In the studies regarding IL1A, polymorphism -889 C > T (rs1800587) has been investigated the most frequently. Um et al. (2011) revealed that two IL1A polymorphisms -889 C > T (rs1800587) and + 4845 G > T (rs17561) were associated with an increase in BMI in Korean women and lower values were noted in rare allele T carriers. Surprisingly, although fat mass, increased proportionally to BMI, the percentage of body fat was not associated with investigated polymorphisms . The effect of rs1800587 on the transcriptional activity of IL1A was additionally tested in vitro using pre-adipocyte 3 T3-L1 cells and in vivo in obese C57BL/6 J mice and the ones injected with IL-1α. The results indicated that IL1A -889C > T (rs1800587) was a functional polymorphism of IL1A associated with obesity [23, 35]. In Mexican population of adolescents, the same polymorphisms in the IL1A gene, constituting haplotype rs17561T-rs1800587T were associated with slight increase in BMI values in males but not females . However, other study, involving males with ischemic heart disease in Western Australia revealed no interaction between IL1A rs1800587 polymorphism and BMI, although waist circumference, posing a measure of visceral fat mass was larger in TT carriers .
Some studies have reported also IL1B polymorphisms as related to obesity. The analysis of + 3953 C/T polymorphism revealed that the T-allele frequency was significantly lower in the overweight (BMI 25–29.9) Korean women and Caucasian men in Sweden [34, 36]. In another Swedish study that involved the population of older men it has been found that IL1B − 31 T > C SNP but not IL1B + 3953 C > T was associated with total fat . In contrast, in Mexican study, none of the examined IL1B polymorphisms: rs1143634 (+3954C > T), rs1143627 (–31C > T), and rs16944 (–511 T > C) were related to BMI . Another pattern has been reported in the population with ischemic heart disease in Western Australia, where IL1B + 3954 T > C (rs1143634) SNPs were studied and TT homozygotes had larger waist circumference and the largest value was noted in individuals with two copies of the IL1A:IL1B T:T haplotype .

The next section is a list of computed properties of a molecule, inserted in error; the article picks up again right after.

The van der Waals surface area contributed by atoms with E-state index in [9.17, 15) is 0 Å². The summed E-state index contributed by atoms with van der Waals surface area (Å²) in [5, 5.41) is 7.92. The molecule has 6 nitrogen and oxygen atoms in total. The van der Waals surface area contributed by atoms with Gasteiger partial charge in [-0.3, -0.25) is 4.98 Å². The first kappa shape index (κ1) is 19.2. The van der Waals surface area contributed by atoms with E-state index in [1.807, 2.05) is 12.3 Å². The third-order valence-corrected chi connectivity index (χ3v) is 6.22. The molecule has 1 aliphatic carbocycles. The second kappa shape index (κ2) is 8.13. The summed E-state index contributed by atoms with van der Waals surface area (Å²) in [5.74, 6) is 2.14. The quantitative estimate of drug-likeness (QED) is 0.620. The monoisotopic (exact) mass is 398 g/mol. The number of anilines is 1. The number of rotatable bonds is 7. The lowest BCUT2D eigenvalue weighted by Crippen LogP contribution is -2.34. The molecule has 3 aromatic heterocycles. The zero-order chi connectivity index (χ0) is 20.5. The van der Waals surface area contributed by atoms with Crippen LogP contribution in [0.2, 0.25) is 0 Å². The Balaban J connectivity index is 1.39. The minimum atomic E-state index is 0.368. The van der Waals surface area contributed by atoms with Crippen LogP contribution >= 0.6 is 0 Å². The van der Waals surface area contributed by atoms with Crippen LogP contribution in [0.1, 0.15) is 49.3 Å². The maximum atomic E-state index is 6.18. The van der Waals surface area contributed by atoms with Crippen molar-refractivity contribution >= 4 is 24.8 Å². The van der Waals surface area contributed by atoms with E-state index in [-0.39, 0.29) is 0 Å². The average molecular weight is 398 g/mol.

Polymorphisms of IL-1 receptor family have been reported as either related [11, 34] or not related (rs419598 and rs2234663) to BMI [33, 37].
In our study, the analyzed polymorphisms: IL1A -889C > T (rs1800587), IL1B + 3954 T > C (rs1143634), and IL1RN -87G > A (rs2234677) alone were related neither to BMI value nor fat %. It might have been surprising taking into account the results of the studies presented above, particularly in regard to IL1B + 3953 (rs1143634) that has been suspected to be responsible for body composition in various populations [34, 36]. Although Strandberg et al. (2006) postulated that the association between IL-1 and body fat regulation in humans is robust and not substantially affected by ethnicity, gender, or age , it seems more complicated and the results of available studies are at least partially dependent on population parameters. When investigating the relation between genetic background and obesity measurements (including BMI and fat mass), it must be taken into consideration that polymorphisms pose the constant traits and do not change during life, but BMI and fat % may change and depend on many factors including hormonal changes, environmental factors, and individuals’ habits. Thus, if group selection is based on obesity measurements, homogenicity of population is crucial.